He tells me a joke about the 2002 presidential elections, when Mr Morales lost by two points. "Evo is walking along the street and sees some children playing football. When they see him they start chanting, 'Evo! Evo!' He says why are you cheering me? They say, because daddy says that if you win the election we'll all move to Miami."…
Yet, casting around for an opinion in Bolivia I met no one who thought the next government would last more than six months. If Mr Morales wins, the right and the US will force him out, or the same social movements that brought down the past two governments will again take to the streets; if the right wins, there will be an uprising from the left.
"Bolivia is a tragedy that we've been living since 1985," says Mr Bacardit. "Whoever wins, we're going to have problems." (from http://www.guardian.co.uk/international/story/0,3604,1661925,00.html?gusrc=rss )
Yes, not surprisingly, it is a Jesuit priest of the Jesuit Order of the Roman Catholic Church: Mauricio Bacardit. An article in Spanish at http://www.eldeber.com.bo/anteriores/20050130/santacruz_5.html focuses on the Jesuit priest. Here are excerpts from the article:
“Mauricio Bacardit / Sacerdote jesuita «El principal reto ahora es resolver el tema de la pobreza”
Fue nombrado por la Iglesia para dialogar con las partes en conflicto sobre las autonomías departamentales. Dice que no se quedaron cruzados de brazos. Afirma que hay que crear instituciones inclusivas…
Mauricio Bacardit es boliviano. Nació el 8 de septiembre de 1936. Trabaja desde los años 70 en la promoción y desarrollo rural y suburbano de la Iglesia católica. Desarrolló esta actividad en Chuquisaca, Potosí, Tarija, La Paz y ahora lo hace en Santa Cruz, desde hace cuatro años. Es director ejecutivo de la Pastoral Social Cáritas y colabora también con la cárcel de Palmasola.”
It explains how he is urging Bolivia to focus on the issue of poverty. Bacardit was born in 1936, and is executve director of Pastoral Social Charities. The leftist politics so common among Jesuits like Bacardit keeps people concentrated on symptoms of problems, like poverty, instead of the underlying cause, which is the wrath of God upon false religion. So long as people continue to embrace false religion, they will continue to be plagued by the ill consequences of false religion. But Romanism keeps people in bondage to false religion and idolatry.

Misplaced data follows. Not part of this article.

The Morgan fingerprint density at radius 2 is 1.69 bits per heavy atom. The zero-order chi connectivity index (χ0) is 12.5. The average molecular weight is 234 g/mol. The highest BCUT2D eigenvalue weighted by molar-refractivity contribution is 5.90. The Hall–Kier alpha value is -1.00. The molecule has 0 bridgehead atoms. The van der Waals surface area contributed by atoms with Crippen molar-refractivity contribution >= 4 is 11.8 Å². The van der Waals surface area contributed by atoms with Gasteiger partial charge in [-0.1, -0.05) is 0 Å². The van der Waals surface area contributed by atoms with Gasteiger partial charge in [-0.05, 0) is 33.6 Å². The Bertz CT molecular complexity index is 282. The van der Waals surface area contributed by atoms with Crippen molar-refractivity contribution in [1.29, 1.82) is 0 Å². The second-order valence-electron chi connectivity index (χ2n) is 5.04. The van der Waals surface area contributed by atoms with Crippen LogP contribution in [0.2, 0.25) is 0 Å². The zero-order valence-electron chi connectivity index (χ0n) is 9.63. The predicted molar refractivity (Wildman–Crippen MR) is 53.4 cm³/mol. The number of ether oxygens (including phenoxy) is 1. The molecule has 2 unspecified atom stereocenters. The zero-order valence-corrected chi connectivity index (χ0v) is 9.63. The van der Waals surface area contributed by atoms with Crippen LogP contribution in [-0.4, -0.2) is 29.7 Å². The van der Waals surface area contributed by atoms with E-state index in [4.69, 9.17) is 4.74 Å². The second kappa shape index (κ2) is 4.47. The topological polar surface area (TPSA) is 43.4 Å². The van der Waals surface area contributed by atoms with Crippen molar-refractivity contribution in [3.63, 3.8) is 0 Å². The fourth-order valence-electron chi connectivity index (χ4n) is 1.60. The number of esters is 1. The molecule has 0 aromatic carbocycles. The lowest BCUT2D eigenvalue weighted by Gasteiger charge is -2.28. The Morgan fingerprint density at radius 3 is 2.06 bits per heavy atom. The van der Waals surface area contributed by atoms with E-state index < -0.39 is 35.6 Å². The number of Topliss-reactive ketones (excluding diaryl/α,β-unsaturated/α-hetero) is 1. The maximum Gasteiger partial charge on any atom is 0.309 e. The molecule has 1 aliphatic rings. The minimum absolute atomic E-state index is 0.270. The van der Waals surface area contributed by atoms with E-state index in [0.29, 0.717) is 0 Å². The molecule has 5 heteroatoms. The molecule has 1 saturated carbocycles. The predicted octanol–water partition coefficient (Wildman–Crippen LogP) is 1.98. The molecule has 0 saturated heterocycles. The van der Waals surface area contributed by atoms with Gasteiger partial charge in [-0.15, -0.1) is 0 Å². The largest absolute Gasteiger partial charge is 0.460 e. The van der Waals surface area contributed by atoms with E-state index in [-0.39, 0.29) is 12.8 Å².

A book by Andrew Orta, entitled Catechizing Culture : Missionaries, Aymara, and the New Evangelization, documents the current Roman Catholic approach of inculturation among the Aymara of Bolivia. According to the author, one consequence of "inculturation" is that Catholic priests now encourage the Aymara to revive rituals that earlier generations of Catholic priests had tried to eradicate. Practices once denounced as idolatrous are being re-interpreted as essentially ‘Christian.’ Here is how one person has summarized the book:
“What happens when the Catholic church in Bolivia reverses itself after 450 years and, in a policy move called 'theology of inculturation,' not only hands over missionary duties to Aymara catechists, but trains them to foster and revive, rather than to stamp out, sacrifical rites and 'native' shamanic practices? In this ambitious and innovative dual ethnography of missionizing priests and catechists and missionized Aymara communities, Orta sets a new standard for the study of both transnational process and the production of local worlds, tying the two together through a subtle analysis of embodied subjectivity and personhood. In Catechizing Culture, cutting-edge theory meets lively ethnographic narrative, and the reader is witness to the latest twists in the making of millennial Andean societies." —Thomas A. Abercrombie, associate professor, anthropology, New York University (from http://www.columbia.edu/cu/cup/catalog/data/023113/0231130686.HTM )
Actually, the method of “inculturation” is just a new chapter in a very old playbook, for Roman Catholicism has long been essentially the fusing of many pagan elements with Christianity. In this way it, along with so much modern pseudo-Protestantism, has served as an impediment to true Biblical Reformation. But we should pray that God would pour out the blessing of a true Protestant Reformation in Bolivia, as well as all other nations of the world.